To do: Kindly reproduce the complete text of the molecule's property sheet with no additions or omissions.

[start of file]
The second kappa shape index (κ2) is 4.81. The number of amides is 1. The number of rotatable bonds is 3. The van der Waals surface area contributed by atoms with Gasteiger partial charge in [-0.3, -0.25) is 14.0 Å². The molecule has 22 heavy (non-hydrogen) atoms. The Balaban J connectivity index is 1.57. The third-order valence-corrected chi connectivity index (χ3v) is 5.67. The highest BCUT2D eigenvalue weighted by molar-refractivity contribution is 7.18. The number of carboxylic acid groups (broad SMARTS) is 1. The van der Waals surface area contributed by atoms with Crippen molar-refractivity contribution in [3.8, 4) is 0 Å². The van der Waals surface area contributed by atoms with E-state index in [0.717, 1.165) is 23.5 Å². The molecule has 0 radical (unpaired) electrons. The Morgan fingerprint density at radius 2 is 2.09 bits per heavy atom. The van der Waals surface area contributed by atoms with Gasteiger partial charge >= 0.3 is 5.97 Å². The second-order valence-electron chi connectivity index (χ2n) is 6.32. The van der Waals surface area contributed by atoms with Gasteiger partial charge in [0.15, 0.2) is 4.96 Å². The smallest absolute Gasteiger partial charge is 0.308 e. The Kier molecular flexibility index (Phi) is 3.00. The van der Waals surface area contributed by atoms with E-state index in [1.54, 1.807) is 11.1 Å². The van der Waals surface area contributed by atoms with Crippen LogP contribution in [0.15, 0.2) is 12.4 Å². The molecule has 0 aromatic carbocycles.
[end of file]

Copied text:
The second kappa shape index (κ2) is 4.81. The number of amides is 1. The number of rotatable bonds is 3. The van der Waals surface area contributed by atoms with Gasteiger partial charge in [-0.3, -0.25) is 14.0 Å². The molecule has 22 heavy (non-hydrogen) atoms. The Balaban J connectivity index is 1.57. The third-order valence-corrected chi connectivity index (χ3v) is 5.67. The highest BCUT2D eigenvalue weighted by molar-refractivity contribution is 7.18. The number of carboxylic acid groups (broad SMARTS) is 1. The van der Waals surface area contributed by atoms with Crippen molar-refractivity contribution in [3.8, 4) is 0 Å². The van der Waals surface area contributed by atoms with E-state index in [0.717, 1.165) is 23.5 Å². The molecule has 0 radical (unpaired) electrons. The Morgan fingerprint density at radius 2 is 2.09 bits per heavy atom. The van der Waals surface area contributed by atoms with Gasteiger partial charge >= 0.3 is 5.97 Å². The second-order valence-electron chi connectivity index (χ2n) is 6.32. The van der Waals surface area contributed by atoms with Gasteiger partial charge in [0.15, 0.2) is 4.96 Å². The smallest absolute Gasteiger partial charge is 0.308 e. The Kier molecular flexibility index (Phi) is 3.00. The van der Waals surface area contributed by atoms with E-state index in [1.54, 1.807) is 11.1 Å². The van der Waals surface area contributed by atoms with Crippen LogP contribution in [0.15, 0.2) is 12.4 Å². The molecule has 0 aromatic carbocycles.